Without getting into an argument about the merit of your deduction , that from biological differences it follows that nobody is able to perceive reality objectively (I don't want to get into it because it seems to rest mostly on wordplay, and it would take forever to figure out what you mean by the terms "to experience reality", "biological differences" and "subjective" vs. "objective"), I can say the following, addressing just the premise and conclusion of your argument, not the merit of the deduction:

Premise A (there are guaranteed facts about reality, such as people, biology, people experiencing the same thing, but differently) ==> Conclusion B (no one can perceive reality objectively)

So how did you perceive all those objective facts you are basing your argument on, in your premise?

That's a contradiction: first you make an absolute statement about reality (that there are biological differences between people), then you deduce that reality might not be real, based on that statement.

The logical answer is simple: if we couldn't perceive reality objectively, your statement about biological differences would not be a given at all, so your whole reasoning would be based on false assumptions. In order to even try and prove that reality doesn't exist, you first had to assume that it does exist: people exist, biological differences exist between them, these people are experiencing something real, but do it differently etc. How could it possibly follow, from all that, that all that isn't necessarily objective reality?

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Ayn says:

Everybody experiences reality slightly differently thanks to our biological differences. So our view of reality is subjective, nobody can perceive it objectively. How can we be sure there is an objective reality?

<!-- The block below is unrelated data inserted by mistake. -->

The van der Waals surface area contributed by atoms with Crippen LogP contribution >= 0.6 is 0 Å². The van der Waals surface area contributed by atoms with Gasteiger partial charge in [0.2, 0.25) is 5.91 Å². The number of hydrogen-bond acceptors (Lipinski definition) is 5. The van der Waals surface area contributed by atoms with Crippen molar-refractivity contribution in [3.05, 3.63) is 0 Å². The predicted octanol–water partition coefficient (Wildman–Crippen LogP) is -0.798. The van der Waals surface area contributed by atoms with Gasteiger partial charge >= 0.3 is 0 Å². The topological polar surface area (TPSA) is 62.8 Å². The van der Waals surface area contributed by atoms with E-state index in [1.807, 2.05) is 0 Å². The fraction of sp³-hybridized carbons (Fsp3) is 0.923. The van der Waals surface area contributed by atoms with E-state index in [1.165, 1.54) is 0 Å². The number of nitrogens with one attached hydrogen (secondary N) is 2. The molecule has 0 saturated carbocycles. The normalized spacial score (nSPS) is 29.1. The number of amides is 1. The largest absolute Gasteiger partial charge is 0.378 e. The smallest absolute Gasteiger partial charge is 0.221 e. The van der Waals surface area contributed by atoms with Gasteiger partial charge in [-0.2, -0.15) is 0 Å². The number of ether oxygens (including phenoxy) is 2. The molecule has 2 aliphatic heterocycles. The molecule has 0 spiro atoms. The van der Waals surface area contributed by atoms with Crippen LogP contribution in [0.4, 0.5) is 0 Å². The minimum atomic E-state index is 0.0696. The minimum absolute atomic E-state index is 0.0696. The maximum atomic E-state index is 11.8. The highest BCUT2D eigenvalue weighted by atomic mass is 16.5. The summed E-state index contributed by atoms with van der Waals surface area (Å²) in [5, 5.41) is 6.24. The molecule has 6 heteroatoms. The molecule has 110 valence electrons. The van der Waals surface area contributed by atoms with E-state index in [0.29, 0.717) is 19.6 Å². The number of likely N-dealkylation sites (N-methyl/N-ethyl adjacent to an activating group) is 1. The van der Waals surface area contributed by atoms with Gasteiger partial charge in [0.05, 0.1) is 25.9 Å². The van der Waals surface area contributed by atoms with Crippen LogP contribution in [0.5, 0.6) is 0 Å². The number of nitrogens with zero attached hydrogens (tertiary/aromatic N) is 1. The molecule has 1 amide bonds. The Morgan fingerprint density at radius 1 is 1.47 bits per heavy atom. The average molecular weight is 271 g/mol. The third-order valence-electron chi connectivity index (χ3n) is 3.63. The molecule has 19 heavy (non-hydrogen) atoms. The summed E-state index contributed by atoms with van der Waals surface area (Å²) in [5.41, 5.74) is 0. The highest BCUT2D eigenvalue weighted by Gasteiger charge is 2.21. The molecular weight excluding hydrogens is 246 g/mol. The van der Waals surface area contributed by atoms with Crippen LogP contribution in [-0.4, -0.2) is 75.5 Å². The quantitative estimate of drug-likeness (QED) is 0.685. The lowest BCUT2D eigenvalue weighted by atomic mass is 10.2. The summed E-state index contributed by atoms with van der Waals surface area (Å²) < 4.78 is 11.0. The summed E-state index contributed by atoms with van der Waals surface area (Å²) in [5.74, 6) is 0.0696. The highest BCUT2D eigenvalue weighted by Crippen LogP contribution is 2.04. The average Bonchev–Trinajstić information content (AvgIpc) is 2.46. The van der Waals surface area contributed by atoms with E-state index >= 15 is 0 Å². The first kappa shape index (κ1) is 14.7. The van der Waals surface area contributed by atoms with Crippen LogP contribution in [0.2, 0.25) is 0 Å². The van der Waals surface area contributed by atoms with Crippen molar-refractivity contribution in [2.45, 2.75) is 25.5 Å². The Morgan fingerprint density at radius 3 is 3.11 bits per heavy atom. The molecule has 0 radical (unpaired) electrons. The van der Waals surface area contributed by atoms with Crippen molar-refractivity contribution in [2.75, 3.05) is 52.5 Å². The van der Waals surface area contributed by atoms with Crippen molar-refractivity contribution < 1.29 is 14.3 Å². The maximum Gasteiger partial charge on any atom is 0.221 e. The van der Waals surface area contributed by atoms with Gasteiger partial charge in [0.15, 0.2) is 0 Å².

Thanks!

What makes our knowledge objective is not the sense perception - it is the conceptual interpretation of the sense data. A blind man can feel an apple, another man sees the apple, they both conclude that there is an apple, objectively, by using different sense altogether.

The key to Objectivity is in using the right method (logic) in arriving at conclusions, not in the raw data - which by itself is meaningless. You cannot say that a newborn which only experiences raw sense data is objective or subjective - he is none of the above since he is not yet capable of drawing conclusions, of conceptual thinking.

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What makes our knowledge objective is not the sense perception - it is the conceptual interpretation of the sense data.

Actually, perception is automatically objective because we have no control over it and it is the result of a causal chain of events. We don't need a method of perception due to this fact, if that is what you are getting at. In other words, there is no logic or illogic behind perception, we look and we see; that's all there is to it.

Now, if the original poster really thought that reality didn't exist or that he couldn't be aware of it, then why ask such a question in the first place to people who are supposed to be able to be aware of your question? If "subjective" meant what you implied, then you might ask "How do we know reality exists?" and we would see it as a flower or a giraffe, and not as a question at all. The term "subjective" does not mean the difference between, say, angles of viewing or subtle differences between how we see colors, but rather going by what is inside consciousness instead of going by a relationship between existence and consciousness. In other words, if that position was true, then there would be no sense in me answering your question, as I could never be sure that you would see it as words and not something else entirely.

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What makes our knowledge objective is not the sense perception - it is the conceptual interpretation of the sense data.
That is a mistaken understanding of knowledge: it implies that objectivity is the result of pure reasoning -- rationalism. Knowledge is objective when the metaphysically given, the product of the senses, is retained and evaluated by the rational faculty. Your claim implies that one cannot have objective knowledge of a single instance, that knowledge only happens when two or more units are integrated into a single concept. That would mean that concepts are not based on objective knowledge.
The key to Objectivity is in using the right method (logic) in arriving at conclusions, not in the raw data - which by itself is meaningless.
That's more true than you are letting on" the idea of "raw data" is an anti-concept. That's why you find Rand speaking of perceptual data but not "sense data".